"Apple is in much worse shape than a mid-life crisis," says one Silicon Valley insider who prefers to remain anonymous. "It's a dead company."
That state of desperation led Mr. Amelio to do what had been unthinkable - look outside the company for help. Even more unimaginable, he turned to the technology of Jobs, who had gone off to form a company that he believed would, as its name implied, take the 'next' step after the Macintosh. Jobs failed to get the Next computer widely adopted, but its operating system gained a following for its power and its elegance.
"Software developers love it," says Hap Nesbitt of Handmade Software. "It's the Armani suit of operating systems."
Next's software also gained some clients, including on Wall Street and among creators of the Internet's booming World Wide Web. Next offers features of a modern system that experts say match or surpass those of Windows NT, Microsoft's most advanced OS.
Officially, Jobs has turned over Next, pocketing $400 million, satisfied to remain an adviser and public salesman for the new combined effort. But some believe Jobs still harbors the desire to regain control of his creation, to finish what he started. To the industry insider, the move conjures up the image of "an aging Captain Kirk reassembling his crew and stealing the Enterprise for a spin around the universe."
For now, the focus is on convincing the marketplace that the strategy of adopting Next as the basis of a new Apple OS will actually work. Apple must reassure its established market of 26 million Mac users that existing machines and software will be compatible with the new OS.
"We're going to preserve your investment," Amelio promised those assembled at the MacWorld convention. Apple plans to improve and support the existing Mac OS during an extended transition period. The new OS, named Rhapsody, is scheduled to be fully available in a year and a half. It will run on some of today's more-advanced machines, as well as on next-generation chip hardware.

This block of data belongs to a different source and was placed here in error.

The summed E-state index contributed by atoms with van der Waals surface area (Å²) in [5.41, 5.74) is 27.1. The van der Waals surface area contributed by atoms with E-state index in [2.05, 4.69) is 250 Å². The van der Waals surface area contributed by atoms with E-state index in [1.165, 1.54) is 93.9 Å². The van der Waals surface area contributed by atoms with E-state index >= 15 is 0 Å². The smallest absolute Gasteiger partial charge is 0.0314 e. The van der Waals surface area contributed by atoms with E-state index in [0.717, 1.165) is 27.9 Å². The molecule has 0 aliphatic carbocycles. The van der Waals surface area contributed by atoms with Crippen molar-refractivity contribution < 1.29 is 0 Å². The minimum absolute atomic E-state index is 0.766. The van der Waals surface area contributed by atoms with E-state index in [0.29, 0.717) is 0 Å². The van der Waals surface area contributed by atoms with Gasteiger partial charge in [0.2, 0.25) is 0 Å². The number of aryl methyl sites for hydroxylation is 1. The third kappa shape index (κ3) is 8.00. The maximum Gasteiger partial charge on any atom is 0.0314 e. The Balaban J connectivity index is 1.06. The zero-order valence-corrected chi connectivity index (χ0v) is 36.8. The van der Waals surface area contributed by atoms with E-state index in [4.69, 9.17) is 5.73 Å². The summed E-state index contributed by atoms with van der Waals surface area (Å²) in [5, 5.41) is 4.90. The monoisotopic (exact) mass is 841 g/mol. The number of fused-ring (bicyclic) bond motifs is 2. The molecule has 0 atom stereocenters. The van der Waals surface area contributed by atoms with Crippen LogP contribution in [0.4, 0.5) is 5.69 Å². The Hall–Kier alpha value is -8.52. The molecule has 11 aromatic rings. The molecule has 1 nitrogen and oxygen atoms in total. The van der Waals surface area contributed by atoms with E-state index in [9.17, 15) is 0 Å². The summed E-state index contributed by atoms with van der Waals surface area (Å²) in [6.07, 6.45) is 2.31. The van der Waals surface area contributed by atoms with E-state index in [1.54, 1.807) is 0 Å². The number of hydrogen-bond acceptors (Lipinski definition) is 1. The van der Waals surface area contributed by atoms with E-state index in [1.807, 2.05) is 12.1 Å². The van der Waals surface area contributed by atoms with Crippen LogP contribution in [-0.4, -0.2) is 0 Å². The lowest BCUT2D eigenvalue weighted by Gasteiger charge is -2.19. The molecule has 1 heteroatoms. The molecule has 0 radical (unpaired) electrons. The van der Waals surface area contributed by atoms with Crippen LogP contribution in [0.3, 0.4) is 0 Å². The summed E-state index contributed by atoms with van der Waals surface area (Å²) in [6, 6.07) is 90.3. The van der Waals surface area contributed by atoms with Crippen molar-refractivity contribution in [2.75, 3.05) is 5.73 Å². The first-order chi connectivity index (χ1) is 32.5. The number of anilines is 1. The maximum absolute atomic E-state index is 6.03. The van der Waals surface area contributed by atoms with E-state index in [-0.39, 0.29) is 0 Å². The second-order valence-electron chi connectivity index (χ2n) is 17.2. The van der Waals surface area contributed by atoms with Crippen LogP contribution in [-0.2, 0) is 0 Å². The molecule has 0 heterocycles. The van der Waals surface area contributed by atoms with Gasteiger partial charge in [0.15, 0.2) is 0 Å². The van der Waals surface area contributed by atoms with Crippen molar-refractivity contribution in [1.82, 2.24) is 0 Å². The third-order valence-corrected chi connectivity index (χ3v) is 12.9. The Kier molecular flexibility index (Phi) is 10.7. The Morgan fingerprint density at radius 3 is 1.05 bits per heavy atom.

Apple officials hope this assurance, backed by on-time delivery of improvements to the current Mac OS every six months, will encourage consumers who have been holding back to go out and buy new computers.
"A lot of people are waiting, so the potential market for Macintosh is huge," says Steve Kang, president of Power Computing, which licenses the Mac OS to make Apple-clone computers.
Apple's ultimate prospects for success rest on the reaction of software developers.
Many developers who once worked only on Macintosh have moved over to Windows simply because that is where most users now are.
"We've got to get the spark back with the developers," says Jobs, who is famous for inspiring programmers.
Still, small firms cannot invest time and money without knowing they can sell what they produce.
"The big question in my mind is how soon will the new OS reach critical mass," says software developer Gurney. "Is this too little, too late to keep the market share for Apple?"
That is the question Apple must answer, and soon.